Cubs finally appearing on ESPN’s ‘Sunday Night Baseball,’ to Karl Ravech’s delight

Chicago
By Chicago 3 Min Read

The Cubs will make their first appearance on ESPN’s “Sunday Night Baseball” this weekend when they conclude a key series against the Diamondbacks. Usually by now, “SNB” has aired at least one Cubs game, but the team didn’t warrant it for most of the season.

ESPN, which did carry a Cubs-Cardinals game from London on a Sunday morning in June, added Cubs-Diamondbacks just two weeks ago. Karl Ravech is glad it did.

“Nobody is happier having Chicago involved in a pennant race or wild-card race than I am given they’re going to be on Sunday night,” said Ravech, who’s in his 30th year at ESPN and second season as the play-by-play voice for “Sunday Night Baseball.” “It’s a wonderful baseball market, we all know that.”

The Cubs and D-backs are vying for a wild-card berth in the National League playoffs, but the Cubs also have an eye on the Central Division-leading Brewers. It all makes for an appealing game.

And “SNB” has turned into an appealing broadcast again after ESPN moved on from the maligned booth of Matt Vasgersian and Alex Rodriguez. Ravech, analysts David Cone and Eduardo Perez, reporter Buster Olney and producer Andy Jacobson have put the show back on track.

“I couldn’t be more pleased with it,” Ravech said. “Like any team, we all had to get to know each other. This year there’s been another level with the camaraderie, the comfort. Most important, we trust each other. You know when one’s gonna talk.”

ESPN had yet to announce which player will be mic’d up for its weekly in-game interview. Though ESPN largely has pulled it off, it can make for cringe-worthy television. The Cubs’ Marquee Sports Network learned that last week when center fielder Cody Bellinger didn’t catch a ball while being interviewed, leading viewers to wonder whether the chatter affected him.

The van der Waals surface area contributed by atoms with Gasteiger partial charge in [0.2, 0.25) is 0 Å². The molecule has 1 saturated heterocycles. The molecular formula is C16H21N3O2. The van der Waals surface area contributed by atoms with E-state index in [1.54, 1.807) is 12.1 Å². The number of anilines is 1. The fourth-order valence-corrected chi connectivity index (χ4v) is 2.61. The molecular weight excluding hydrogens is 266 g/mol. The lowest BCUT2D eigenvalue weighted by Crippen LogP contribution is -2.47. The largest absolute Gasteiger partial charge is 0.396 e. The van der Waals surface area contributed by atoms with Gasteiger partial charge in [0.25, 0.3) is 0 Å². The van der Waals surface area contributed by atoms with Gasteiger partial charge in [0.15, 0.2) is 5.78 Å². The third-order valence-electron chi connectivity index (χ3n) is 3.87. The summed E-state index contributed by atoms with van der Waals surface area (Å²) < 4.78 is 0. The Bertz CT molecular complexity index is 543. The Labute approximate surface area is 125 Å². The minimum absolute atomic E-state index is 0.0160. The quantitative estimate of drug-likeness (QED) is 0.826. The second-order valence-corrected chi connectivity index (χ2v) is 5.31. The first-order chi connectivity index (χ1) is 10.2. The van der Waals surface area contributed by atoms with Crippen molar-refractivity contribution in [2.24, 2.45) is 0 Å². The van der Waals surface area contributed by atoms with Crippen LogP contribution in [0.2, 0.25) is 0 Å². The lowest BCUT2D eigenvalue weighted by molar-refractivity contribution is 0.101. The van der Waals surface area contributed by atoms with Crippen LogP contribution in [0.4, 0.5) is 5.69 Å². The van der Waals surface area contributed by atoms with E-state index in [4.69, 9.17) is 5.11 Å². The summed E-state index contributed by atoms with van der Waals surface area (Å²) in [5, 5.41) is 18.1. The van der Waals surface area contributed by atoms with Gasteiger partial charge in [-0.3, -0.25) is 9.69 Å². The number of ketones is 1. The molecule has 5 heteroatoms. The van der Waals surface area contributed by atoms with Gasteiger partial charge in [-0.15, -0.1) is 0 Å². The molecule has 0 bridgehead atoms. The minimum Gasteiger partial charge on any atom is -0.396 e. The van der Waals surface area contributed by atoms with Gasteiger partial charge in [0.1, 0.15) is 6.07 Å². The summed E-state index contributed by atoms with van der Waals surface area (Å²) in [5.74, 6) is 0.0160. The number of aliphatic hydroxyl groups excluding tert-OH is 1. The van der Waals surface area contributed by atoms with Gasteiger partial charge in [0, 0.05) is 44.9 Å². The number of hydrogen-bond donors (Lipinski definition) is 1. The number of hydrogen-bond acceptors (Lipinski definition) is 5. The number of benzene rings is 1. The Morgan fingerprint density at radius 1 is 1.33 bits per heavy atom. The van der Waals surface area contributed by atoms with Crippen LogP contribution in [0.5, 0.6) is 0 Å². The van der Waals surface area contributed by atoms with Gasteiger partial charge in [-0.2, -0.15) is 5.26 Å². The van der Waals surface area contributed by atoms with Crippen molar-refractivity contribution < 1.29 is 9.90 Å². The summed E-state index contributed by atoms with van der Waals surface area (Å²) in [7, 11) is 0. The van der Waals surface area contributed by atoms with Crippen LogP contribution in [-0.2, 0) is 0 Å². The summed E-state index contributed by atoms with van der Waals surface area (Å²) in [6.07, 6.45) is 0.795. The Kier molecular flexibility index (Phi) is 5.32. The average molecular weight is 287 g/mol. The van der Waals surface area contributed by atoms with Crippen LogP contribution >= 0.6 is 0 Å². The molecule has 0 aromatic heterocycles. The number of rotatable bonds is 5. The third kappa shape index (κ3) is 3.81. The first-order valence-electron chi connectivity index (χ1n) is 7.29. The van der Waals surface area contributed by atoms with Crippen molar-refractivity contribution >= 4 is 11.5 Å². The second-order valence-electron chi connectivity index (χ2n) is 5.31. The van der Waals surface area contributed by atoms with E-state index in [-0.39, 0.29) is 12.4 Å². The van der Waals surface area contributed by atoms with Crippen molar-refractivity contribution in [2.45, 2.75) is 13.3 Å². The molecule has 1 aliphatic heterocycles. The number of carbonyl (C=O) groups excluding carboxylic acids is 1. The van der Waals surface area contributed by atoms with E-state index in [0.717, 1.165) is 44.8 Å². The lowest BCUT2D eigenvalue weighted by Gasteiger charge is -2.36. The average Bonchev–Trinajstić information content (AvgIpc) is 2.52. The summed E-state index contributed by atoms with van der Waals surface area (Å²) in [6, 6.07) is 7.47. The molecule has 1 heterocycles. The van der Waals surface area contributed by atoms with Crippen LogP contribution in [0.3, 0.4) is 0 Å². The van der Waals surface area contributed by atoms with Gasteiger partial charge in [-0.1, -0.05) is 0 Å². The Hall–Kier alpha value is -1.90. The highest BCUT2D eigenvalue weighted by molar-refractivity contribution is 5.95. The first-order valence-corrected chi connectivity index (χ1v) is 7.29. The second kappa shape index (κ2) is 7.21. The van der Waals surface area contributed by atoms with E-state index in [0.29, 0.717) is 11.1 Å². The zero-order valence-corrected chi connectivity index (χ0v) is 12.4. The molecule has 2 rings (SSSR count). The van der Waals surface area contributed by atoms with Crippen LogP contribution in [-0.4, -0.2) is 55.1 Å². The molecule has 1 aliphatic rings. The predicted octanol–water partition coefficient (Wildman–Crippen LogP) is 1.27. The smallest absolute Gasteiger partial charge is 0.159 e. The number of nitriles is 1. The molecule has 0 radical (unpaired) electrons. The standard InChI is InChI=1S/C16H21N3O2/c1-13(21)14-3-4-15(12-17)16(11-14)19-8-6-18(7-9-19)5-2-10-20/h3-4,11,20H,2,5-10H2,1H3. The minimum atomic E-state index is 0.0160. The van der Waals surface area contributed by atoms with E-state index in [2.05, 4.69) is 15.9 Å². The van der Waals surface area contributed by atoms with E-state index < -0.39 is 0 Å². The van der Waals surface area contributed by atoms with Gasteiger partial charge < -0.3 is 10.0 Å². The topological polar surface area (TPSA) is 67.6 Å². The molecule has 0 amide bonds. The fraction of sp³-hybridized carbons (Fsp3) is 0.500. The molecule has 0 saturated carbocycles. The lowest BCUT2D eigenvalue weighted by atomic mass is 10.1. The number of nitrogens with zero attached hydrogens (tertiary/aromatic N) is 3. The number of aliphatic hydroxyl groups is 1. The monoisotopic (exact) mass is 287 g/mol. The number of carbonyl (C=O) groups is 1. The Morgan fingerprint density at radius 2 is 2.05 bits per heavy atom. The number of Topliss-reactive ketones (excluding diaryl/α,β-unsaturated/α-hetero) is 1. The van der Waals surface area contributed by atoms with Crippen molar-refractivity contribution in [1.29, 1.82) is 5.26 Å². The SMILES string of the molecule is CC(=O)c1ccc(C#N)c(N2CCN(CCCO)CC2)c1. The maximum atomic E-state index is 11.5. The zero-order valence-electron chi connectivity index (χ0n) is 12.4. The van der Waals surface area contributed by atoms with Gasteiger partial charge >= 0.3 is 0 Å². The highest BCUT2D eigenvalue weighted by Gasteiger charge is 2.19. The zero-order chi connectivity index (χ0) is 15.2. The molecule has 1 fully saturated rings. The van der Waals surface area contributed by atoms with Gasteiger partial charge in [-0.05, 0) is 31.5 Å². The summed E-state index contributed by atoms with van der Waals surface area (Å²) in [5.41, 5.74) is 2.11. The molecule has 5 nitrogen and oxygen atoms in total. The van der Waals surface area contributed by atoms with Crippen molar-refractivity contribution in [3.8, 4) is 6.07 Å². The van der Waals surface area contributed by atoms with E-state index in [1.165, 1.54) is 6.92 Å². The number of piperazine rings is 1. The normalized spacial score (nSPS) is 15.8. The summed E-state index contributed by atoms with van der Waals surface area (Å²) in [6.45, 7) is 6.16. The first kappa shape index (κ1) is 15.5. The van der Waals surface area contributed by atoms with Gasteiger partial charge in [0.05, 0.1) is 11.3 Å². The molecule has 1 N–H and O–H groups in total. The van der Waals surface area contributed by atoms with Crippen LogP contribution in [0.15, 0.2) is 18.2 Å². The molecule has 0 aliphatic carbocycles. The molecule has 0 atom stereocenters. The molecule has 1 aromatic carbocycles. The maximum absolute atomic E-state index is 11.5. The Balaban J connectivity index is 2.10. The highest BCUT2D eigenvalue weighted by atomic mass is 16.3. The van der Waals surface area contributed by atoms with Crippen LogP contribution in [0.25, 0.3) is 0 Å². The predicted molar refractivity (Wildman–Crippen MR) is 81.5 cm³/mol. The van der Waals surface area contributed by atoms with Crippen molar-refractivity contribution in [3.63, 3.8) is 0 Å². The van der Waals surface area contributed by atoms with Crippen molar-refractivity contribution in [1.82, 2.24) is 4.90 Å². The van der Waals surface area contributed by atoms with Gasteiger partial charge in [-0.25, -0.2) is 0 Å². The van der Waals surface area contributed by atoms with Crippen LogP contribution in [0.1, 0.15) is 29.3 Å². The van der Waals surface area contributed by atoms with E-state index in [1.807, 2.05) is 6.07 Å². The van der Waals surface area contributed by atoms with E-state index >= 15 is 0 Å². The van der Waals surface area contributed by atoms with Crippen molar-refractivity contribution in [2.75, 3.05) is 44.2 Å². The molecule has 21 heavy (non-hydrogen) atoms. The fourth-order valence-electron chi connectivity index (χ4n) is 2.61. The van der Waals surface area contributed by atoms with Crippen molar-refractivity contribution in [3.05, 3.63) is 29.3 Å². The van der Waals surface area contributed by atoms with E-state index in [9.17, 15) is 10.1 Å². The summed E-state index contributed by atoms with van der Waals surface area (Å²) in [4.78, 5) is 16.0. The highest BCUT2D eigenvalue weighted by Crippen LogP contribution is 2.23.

“There’s an inherent risk when you are talking with somebody who is doing their job,” Ravech said. “Our goal is to ask a question during a period where the pitch isn’t being thrown. Then it’s on the player to pause when the pitch is thrown, and they are great at picking up the answer [afterward].”

On a “Sunday Night Baseball” broadcast last season, Mets shortstop Francisco Lindor was answering a question when a ball was hit 102 mph at him. He fielded it to start a double play, to Ravech’s relief.

“We were all grateful that he was able to make the play because you know that you’re opening yourself up to the possibility of criticism,” he said. “And while they will say it’s the broadcast’s fault, I would imagine if the player were being honest, they would say absolutely not, I’m able to multitask.” 

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